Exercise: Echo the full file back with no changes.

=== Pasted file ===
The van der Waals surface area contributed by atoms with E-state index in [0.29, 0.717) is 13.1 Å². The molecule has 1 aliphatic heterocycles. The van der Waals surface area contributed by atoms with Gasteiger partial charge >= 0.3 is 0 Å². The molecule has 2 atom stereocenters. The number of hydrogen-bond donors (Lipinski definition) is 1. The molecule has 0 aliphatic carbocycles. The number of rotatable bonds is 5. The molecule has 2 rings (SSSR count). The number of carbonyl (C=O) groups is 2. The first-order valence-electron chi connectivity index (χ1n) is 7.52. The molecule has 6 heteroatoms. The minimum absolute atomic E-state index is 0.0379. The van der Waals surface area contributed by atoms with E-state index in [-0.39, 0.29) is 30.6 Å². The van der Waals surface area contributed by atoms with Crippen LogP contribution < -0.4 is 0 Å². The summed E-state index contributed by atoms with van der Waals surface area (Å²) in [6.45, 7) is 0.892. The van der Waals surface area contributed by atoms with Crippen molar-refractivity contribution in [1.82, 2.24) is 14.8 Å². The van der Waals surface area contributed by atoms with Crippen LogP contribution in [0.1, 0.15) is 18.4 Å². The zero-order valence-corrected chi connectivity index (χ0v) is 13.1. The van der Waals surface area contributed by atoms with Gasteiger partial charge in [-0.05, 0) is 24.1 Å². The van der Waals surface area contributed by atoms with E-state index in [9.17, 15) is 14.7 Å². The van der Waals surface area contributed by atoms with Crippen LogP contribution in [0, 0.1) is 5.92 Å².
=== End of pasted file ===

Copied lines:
The van der Waals surface area contributed by atoms with E-state index in [0.29, 0.717) is 13.1 Å². The molecule has 1 aliphatic heterocycles. The van der Waals surface area contributed by atoms with Gasteiger partial charge >= 0.3 is 0 Å². The molecule has 2 atom stereocenters. The number of hydrogen-bond donors (Lipinski definition) is 1. The molecule has 0 aliphatic carbocycles. The number of rotatable bonds is 5. The molecule has 2 rings (SSSR count). The number of carbonyl (C=O) groups is 2. The first-order valence-electron chi connectivity index (χ1n) is 7.52. The molecule has 6 heteroatoms. The minimum absolute atomic E-state index is 0.0379. The van der Waals surface area contributed by atoms with E-state index in [-0.39, 0.29) is 30.6 Å². The van der Waals surface area contributed by atoms with Crippen LogP contribution < -0.4 is 0 Å². The summed E-state index contributed by atoms with van der Waals surface area (Å²) in [6.45, 7) is 0.892. The van der Waals surface area contributed by atoms with Crippen molar-refractivity contribution in [1.82, 2.24) is 14.8 Å². The van der Waals surface area contributed by atoms with Crippen LogP contribution in [0.1, 0.15) is 18.4 Å². The zero-order valence-corrected chi connectivity index (χ0v) is 13.1. The van der Waals surface area contributed by atoms with Gasteiger partial charge in [-0.05, 0) is 24.1 Å². The van der Waals surface area contributed by atoms with E-state index in [9.17, 15) is 14.7 Å². The van der Waals surface area contributed by atoms with Crippen LogP contribution in [0, 0.1) is 5.92 Å².